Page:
By Ben Coleman

San Diego Comic Con 2023 will forever be known as the year in which titanic entertainment industry market forces and long-simmering worker discontent met on the field of collective action, and the resulting WGA and SAG-AFTRA strikes meant that there were hardly any famous people at the biggest of the big cons. “Were there any famous people at the big con?” my less online friends will ask on Monday, and my answer will be a resounding “Not really, no.” But what does that actually mean? As long as I’ve been going to comic conventions people have been complaining about comic conventions. And while the grievances differ, the general thrust is that there’s too much stuff at these things that aren’t comics. World weary Golden Age artisans sit idle while the philistine hoards line up around the block for Funko Deadpools or Twilight body pillows or 38 seconds in the presence of Karl Urban (I’m picking a name at random here, and for the record my friend who did that once said Karl Urban was lovely).

It used to be about the comics, you know? Just a bunch of nerds in TSR t-shirts leafing through longboxes under drippy HVAC in a community center annex. Maybe some folks dress up like Luke and Leia and maybe some other folks explain why that’s not the best couple’s costume, but at the end of the day it’s called a “comic” con, not a cosplay con, or groupie con, or some third kind of thing that purists dislike. My own opinion on the subject is less cantankerous: I think cosplay is a vibrant and exciting part of the community, dumb merch finances a lot of things I like, and I don’t begrudge actors an additional revenue stream, especially since starring in niche genre shows can preclude higher-paying gigs in more conventional areas. But I also love comics, and I gotta say it’s hard to square how often the people that make them can feel like an afterthought at conventions ostensibly in their name.

There’s a similar conversation happening around the great social media splintering. We’re trained from birth to believe that the goal of a small thing is to become bigger. But a lot of folks are finding that there’s a real use case for small and medium-sized things. If you use a convention for networking, promotion, and/or parasocial power fantasies then you want a performatively ostentatious platform that’s going to hit the maximum number of eyeballs and where you can rub elbows with the manicured elite whenever possible. If you want to connect with like-minded indoor kids in the proverbial church basement, well, then there’s probably an argument for smaller and more intimate social structures that foster trust and community. Frankly some of us should probably eschew conventions and social media entirely in favor of full-time grass touching and guided meditation, but that’s a conversation for another article. At the end of the day there’s no one kind of convention, and I think there’s a place for the glitz and glam of an SDCC in this mixed up and often overly dour world.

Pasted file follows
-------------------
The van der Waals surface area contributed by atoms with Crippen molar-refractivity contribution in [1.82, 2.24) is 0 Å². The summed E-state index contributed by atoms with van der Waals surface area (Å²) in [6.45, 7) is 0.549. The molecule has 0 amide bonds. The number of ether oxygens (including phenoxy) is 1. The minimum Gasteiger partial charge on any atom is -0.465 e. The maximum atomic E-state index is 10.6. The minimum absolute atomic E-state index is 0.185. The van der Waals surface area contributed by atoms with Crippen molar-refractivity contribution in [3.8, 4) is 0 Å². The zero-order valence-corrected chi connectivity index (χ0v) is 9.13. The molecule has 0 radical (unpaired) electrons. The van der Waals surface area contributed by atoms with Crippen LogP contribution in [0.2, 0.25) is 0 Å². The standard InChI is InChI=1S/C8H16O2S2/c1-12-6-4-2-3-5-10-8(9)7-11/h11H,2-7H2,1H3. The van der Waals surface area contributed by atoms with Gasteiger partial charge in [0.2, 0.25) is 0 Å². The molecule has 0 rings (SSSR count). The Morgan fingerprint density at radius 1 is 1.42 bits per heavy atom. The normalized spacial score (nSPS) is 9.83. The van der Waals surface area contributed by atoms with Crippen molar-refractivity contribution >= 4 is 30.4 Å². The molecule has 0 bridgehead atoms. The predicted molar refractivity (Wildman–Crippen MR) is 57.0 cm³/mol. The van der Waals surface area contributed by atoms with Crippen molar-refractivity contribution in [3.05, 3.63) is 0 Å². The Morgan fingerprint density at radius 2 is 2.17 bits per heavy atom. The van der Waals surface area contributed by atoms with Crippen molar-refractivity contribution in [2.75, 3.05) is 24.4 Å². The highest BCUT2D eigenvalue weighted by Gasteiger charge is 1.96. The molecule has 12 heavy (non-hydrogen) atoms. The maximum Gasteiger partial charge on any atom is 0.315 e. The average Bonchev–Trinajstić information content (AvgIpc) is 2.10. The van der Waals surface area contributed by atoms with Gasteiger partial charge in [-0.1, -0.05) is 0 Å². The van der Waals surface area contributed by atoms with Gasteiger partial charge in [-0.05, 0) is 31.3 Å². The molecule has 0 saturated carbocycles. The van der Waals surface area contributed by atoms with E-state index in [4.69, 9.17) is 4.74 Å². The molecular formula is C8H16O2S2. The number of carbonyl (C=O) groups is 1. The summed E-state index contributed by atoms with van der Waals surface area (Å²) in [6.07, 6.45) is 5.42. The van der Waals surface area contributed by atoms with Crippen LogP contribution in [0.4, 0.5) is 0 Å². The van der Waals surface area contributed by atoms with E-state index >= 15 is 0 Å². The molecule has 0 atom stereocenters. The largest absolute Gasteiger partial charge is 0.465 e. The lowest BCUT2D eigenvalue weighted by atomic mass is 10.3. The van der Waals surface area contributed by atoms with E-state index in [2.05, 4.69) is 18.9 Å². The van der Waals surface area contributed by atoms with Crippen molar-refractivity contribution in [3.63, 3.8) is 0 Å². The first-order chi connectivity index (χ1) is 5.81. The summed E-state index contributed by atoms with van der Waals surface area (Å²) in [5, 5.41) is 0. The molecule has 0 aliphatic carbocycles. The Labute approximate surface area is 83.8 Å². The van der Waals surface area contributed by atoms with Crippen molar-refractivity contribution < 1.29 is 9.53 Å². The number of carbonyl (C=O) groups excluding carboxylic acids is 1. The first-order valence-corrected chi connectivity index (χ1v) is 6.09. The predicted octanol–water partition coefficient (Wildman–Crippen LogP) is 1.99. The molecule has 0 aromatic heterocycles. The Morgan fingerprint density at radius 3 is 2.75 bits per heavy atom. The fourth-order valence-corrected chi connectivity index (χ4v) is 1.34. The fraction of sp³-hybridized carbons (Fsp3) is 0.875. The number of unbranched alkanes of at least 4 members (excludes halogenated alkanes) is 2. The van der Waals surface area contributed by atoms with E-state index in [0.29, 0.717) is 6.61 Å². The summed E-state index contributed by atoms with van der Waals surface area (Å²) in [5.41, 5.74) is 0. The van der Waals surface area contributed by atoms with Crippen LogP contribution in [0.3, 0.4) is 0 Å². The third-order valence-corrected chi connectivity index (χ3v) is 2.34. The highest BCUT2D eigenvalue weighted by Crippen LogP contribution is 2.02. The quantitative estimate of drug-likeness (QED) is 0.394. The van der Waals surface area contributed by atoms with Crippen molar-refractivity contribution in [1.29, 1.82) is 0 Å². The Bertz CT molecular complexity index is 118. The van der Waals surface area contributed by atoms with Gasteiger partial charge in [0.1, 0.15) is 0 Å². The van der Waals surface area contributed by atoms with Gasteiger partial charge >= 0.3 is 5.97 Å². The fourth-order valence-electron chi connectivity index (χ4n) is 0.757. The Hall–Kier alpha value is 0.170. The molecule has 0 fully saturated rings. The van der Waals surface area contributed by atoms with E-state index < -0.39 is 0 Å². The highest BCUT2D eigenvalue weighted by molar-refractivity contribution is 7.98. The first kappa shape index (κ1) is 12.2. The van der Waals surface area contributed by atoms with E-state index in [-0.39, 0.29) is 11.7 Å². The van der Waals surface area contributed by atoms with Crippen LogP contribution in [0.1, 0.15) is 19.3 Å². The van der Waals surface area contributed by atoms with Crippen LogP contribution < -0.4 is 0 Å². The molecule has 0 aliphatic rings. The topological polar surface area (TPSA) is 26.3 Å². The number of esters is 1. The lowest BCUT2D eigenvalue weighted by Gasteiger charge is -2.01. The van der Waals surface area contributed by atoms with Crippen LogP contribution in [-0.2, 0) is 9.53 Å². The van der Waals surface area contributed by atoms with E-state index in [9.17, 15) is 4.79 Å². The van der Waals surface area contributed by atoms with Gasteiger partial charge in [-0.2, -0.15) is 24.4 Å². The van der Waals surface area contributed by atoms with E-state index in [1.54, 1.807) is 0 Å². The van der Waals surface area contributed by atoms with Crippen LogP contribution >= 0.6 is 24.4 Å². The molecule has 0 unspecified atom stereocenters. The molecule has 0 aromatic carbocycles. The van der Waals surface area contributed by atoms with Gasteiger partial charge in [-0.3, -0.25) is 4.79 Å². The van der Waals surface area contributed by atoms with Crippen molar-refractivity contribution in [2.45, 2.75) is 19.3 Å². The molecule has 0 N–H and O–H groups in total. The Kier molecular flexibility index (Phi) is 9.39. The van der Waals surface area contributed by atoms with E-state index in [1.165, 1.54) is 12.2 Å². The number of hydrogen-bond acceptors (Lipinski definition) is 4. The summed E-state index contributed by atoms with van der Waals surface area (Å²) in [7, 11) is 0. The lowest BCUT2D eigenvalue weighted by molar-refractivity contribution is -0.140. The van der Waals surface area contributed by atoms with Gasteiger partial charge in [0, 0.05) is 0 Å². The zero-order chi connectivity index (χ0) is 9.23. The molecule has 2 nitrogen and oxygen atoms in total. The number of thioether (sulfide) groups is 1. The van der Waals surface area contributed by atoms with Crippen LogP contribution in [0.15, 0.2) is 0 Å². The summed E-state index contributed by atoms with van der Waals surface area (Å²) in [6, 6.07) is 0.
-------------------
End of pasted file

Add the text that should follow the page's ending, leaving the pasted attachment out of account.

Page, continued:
All of which is completely moot, because I’m here to tell you that the celebrity exodus hasn’t contracted the con in any noticeable way. The marketing companies haven’t gone on strike, and there’s nothing a marketing team loves more than sliding into a power vacuum like a besocked Tom Cruise in Risky Business. 2023 is the year of the experience, the installation, and the activation. What is an activation you ask? I’m not entirely sure, but I suspect it’s what happens when a brand becomes self-aware. There’s no shortage of giant plastic distractions to distract you from the smaller paper distractions we spend so much of our limited time on this Earth obsessing over. I clocked two discreet fake Blockbusters (Lego and Funko, respectively) and a giant inflatable Tamagotchi UFO, which prompted me to check my watch to see what decade it was (my watch is from the ’90s so that didn’t resolve the issue). How do you feel about Teenage Mutant Ninja Turtles? I suspect you’ll be forced to form an opinion in the next year. The ‘90s kids have inherited the earth, and no amount of Karl Urban is going to change that one way or the other (Karl I’m sorry you’ve done nothing to wrong me).